Millenials Redefining Ethics in the Workplace

July 9, 2010 ( - American workers between the ages of 18 and 29 (Millennials) have more in common with older co-workers when it comes to workplace ethics than often thought, but they also hold to some values that set them apart from their Baby Boomer counterparts, according to a newly released report.

A survey by the Ethics Resource Center shows that pressure to commit misconduct on the job is experienced at a similar rate among employees of all generations. Likewise, employees who witness misconduct and report it are likely to experience the same rate of retaliation regardless of age.  

However, although the survey found Millenials are more likely than other generations to observe misconduct, they are less likely to report it and are more often the culprits of misconduct. They are also less likely to have a positive impression of their employer’s ethical culture.  

Millenials also seem to have their own take on what constitutes ethical misconduct. For example, Millennial employees are less likely to observe employee privacy breaches than their elder coworkers, but more likely to observe discrimination. According to the report, while it is possible that the differences in observation are the result of differences in incidence, it is likely that sensitivity also is a factor.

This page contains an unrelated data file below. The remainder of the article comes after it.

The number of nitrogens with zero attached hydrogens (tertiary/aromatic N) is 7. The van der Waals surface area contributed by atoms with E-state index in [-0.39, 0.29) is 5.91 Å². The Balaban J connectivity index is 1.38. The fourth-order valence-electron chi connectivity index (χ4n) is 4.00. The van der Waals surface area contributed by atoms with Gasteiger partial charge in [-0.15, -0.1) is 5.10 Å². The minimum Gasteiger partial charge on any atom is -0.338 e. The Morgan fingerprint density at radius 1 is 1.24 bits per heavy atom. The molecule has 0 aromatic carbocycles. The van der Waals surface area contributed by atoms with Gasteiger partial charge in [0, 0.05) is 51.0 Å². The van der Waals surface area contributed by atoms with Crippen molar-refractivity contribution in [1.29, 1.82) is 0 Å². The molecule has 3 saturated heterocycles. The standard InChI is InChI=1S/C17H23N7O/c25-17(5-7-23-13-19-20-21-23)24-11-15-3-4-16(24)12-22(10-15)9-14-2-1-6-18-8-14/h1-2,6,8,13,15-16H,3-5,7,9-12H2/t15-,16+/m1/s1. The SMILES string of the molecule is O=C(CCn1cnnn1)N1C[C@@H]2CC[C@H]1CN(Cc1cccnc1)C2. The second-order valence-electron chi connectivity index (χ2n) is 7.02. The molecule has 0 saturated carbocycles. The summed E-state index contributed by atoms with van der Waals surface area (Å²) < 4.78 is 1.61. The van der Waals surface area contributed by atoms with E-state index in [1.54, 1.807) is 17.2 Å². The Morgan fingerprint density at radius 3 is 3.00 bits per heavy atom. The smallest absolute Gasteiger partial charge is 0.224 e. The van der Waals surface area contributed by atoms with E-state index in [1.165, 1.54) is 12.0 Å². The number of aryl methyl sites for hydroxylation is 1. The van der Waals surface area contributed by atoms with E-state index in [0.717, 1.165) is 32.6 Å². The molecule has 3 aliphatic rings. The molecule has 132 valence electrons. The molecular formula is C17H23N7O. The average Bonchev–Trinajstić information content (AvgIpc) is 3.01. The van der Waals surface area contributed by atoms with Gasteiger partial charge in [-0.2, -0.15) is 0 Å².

Growing up with greater acceptance of different races and cultures makes Millennial employees keenly attuned to discriminatory behavior, but growing up in the Internet age means they are less likely to take note of breaches of privacy.  

Millennial workers are the least likely to find it acceptable to give a cold shoulder to someone for reporting an edgy joke (8%, vs. 11% each for Gen X-ers and Baby Boomers).   

In addition, 12% of Millennials said they believe it is acceptable to post negative comments about their employer on blogs or Twitter, compared to 8% of Gen X-ers (age 30 – 44) and 5% of Boomers (age 45 – 63), and 19% of Millennials said it is acceptable to keep copies of confidential documents, compared to 16% of Gen X-ers and 15% of Baby Boomers. They also, along with Gen X-ers have less of a problem calling in sick when they’re not (18% of Millenials and 19% of Gen X-ers vs. 13% of Boomers).  

“Millennials, Gen X and Baby Boomers: Who’s Working at Your Company and What Do They Think About Ethics?” is based on results of ERC’s 2009 National Business Ethics Survey of 2,852 respondents.  

The report is here.